Opposition to a possible military intervention in Syria has intensified in Britain with Labour party demanding the government to “make their case” before the parliament.
An alleged chemical attack hit parts of the Syrian capital Damascus on Wednesday killing hundreds of people.
Foreign-backed terrorists in the country claimed that the government forces were behind the assault in the Damascus suburbs of Ain Tarma, Zamalka and Jobar while medical charity Medecins Sans Frontieres, which treated those affected in the attack, said it cannot even “scientifically confirm” the use of chemical weapons.
Shadow Foreign Secretary Douglas Alexander said on Monday that the cabinet has to “make their case” in the parliament before they can make a decision whether to go to a new war, if any such decision is to be made.
“Given both the seriousness of the reported chemical weapons strikes in Syria, and the enduring and complex nature of the conflict itself, ahead of any action being taken I would fully expect the Prime Minister to make his case to Parliament,” Alexander said.
“[The Prime Minister must be] open about the objectives, the legal basis, and the anticipated effect of any [British military action],” he added.
Meanwhile, British Conservative MP John Baron, who is leading MPs’ demands for a parliamentary session on the matter, expressed serious concerns about Britain going to war without the approval of the UN Security Council because of a Russian opposition to military intervention in Syria.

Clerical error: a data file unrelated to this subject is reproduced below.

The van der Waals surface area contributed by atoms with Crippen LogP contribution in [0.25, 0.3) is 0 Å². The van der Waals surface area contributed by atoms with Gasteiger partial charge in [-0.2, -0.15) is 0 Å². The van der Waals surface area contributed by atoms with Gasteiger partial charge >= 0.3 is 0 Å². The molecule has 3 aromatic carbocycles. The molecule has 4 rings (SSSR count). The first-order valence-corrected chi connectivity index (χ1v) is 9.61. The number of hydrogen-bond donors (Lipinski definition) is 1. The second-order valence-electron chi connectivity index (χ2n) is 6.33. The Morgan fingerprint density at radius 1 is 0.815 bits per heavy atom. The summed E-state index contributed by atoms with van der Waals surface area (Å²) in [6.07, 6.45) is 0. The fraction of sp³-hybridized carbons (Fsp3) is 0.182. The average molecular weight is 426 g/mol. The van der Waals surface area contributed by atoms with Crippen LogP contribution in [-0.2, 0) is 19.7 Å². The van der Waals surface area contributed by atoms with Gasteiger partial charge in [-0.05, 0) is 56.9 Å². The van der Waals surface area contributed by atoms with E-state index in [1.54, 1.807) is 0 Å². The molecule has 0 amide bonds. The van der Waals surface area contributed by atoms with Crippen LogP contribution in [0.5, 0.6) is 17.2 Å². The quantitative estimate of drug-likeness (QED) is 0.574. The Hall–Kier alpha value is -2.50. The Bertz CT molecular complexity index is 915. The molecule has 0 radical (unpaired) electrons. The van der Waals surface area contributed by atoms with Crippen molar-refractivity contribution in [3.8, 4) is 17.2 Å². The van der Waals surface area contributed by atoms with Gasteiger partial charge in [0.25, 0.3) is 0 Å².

“Essentially, it is a civil war. If the West intervenes without a UN resolution … I think there is a more serious risk of this escalating beyond Syrian boundaries,” he said.
This comes as legal experts have seriously questioned the legality of a military move against Syria, saying it would create a “controversial situation”.
“The difficulty here is there’s no threat as I understand it to the security of this country or the United States and therefore on what basis can we intervene?” Michael Caplan, an international lawyer, asked during an interview on BBC Radio 4.
Following the alleged chemical attack in Syria, which government forces say was a false flag attack by foreign-backed militants, Britain, the US and France have been beating drums of war to punish what Washington described as a “moral obscenity” by Bashar al-Asad government in Syria.
Russia has demanded evidence from the three on their claims but no proof has yet been presented or even announced to exist.
The situation has sparked fears that Britain is assisting the US to justify another war based on totally unfounded claims after former British PM Tony Blair tampered with evidence related to Iraq weapons of mass destruction to facilitate the invasion of the country in 2003.
The fears are especially strong because the Syrian government cannot have sensibly carried out a large-scale attack when UN weapons inspectors were stationed almost 20 kilometers away from the site of the attack, waiting to probe earlier claims of poisonous gas strikes.
Qualms are also fueled by sporadic reporting of Syrian foreign-backed militants being in possession of chemical weapons, including a Twitter post by Abdola Al-Jaledi, a former high-ranking member of the Jabaht al-Nusra militant group, which said his colleagues were in possession of chemical weapons.